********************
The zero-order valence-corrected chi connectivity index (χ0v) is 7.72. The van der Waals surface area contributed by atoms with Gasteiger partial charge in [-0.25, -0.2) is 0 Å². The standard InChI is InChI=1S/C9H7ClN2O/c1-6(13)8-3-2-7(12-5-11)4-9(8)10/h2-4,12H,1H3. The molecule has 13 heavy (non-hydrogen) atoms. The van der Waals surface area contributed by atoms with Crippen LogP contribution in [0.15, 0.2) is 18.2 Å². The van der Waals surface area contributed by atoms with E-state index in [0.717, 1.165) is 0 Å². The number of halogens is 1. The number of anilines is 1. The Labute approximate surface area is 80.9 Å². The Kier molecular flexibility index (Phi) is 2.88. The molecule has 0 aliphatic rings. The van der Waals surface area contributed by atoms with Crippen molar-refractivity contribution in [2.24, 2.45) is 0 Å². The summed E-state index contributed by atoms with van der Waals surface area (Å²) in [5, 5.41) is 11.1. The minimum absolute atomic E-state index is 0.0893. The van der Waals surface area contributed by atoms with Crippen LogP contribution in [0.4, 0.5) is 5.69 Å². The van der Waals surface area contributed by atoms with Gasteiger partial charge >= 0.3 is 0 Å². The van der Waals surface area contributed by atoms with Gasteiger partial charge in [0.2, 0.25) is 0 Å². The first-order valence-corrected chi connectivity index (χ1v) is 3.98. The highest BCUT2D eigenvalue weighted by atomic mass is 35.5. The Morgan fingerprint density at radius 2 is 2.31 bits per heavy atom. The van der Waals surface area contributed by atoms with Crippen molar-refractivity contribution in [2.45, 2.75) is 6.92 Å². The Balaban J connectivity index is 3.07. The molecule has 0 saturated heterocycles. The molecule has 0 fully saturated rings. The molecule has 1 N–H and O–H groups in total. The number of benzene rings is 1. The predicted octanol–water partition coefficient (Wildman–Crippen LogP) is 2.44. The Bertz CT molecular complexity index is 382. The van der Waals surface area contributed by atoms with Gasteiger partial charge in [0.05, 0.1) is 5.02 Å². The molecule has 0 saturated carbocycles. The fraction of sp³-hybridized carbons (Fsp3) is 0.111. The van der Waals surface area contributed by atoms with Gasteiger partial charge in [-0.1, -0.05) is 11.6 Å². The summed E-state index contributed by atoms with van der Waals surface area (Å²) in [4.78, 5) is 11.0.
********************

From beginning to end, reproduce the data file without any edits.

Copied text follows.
The zero-order valence-corrected chi connectivity index (χ0v) is 7.72. The van der Waals surface area contributed by atoms with Gasteiger partial charge in [-0.25, -0.2) is 0 Å². The standard InChI is InChI=1S/C9H7ClN2O/c1-6(13)8-3-2-7(12-5-11)4-9(8)10/h2-4,12H,1H3. The molecule has 13 heavy (non-hydrogen) atoms. The van der Waals surface area contributed by atoms with Crippen LogP contribution in [0.15, 0.2) is 18.2 Å². The van der Waals surface area contributed by atoms with E-state index in [0.717, 1.165) is 0 Å². The number of halogens is 1. The number of anilines is 1. The Labute approximate surface area is 80.9 Å². The Kier molecular flexibility index (Phi) is 2.88. The molecule has 0 aliphatic rings. The van der Waals surface area contributed by atoms with Crippen molar-refractivity contribution in [2.24, 2.45) is 0 Å². The summed E-state index contributed by atoms with van der Waals surface area (Å²) in [5, 5.41) is 11.1. The minimum absolute atomic E-state index is 0.0893. The van der Waals surface area contributed by atoms with Crippen LogP contribution in [0.4, 0.5) is 5.69 Å². The van der Waals surface area contributed by atoms with Gasteiger partial charge >= 0.3 is 0 Å². The van der Waals surface area contributed by atoms with Gasteiger partial charge in [0.2, 0.25) is 0 Å². The first-order valence-corrected chi connectivity index (χ1v) is 3.98. The highest BCUT2D eigenvalue weighted by atomic mass is 35.5. The Morgan fingerprint density at radius 2 is 2.31 bits per heavy atom. The van der Waals surface area contributed by atoms with Crippen molar-refractivity contribution in [2.45, 2.75) is 6.92 Å². The Balaban J connectivity index is 3.07. The molecule has 0 saturated heterocycles. The molecule has 0 fully saturated rings. The molecule has 1 N–H and O–H groups in total. The number of benzene rings is 1. The predicted octanol–water partition coefficient (Wildman–Crippen LogP) is 2.44. The Bertz CT molecular complexity index is 382. The van der Waals surface area contributed by atoms with Gasteiger partial charge in [0.05, 0.1) is 5.02 Å². The molecule has 0 saturated carbocycles. The fraction of sp³-hybridized carbons (Fsp3) is 0.111. The van der Waals surface area contributed by atoms with Gasteiger partial charge in [-0.1, -0.05) is 11.6 Å². The summed E-state index contributed by atoms with van der Waals surface area (Å²) in [4.78, 5) is 11.0.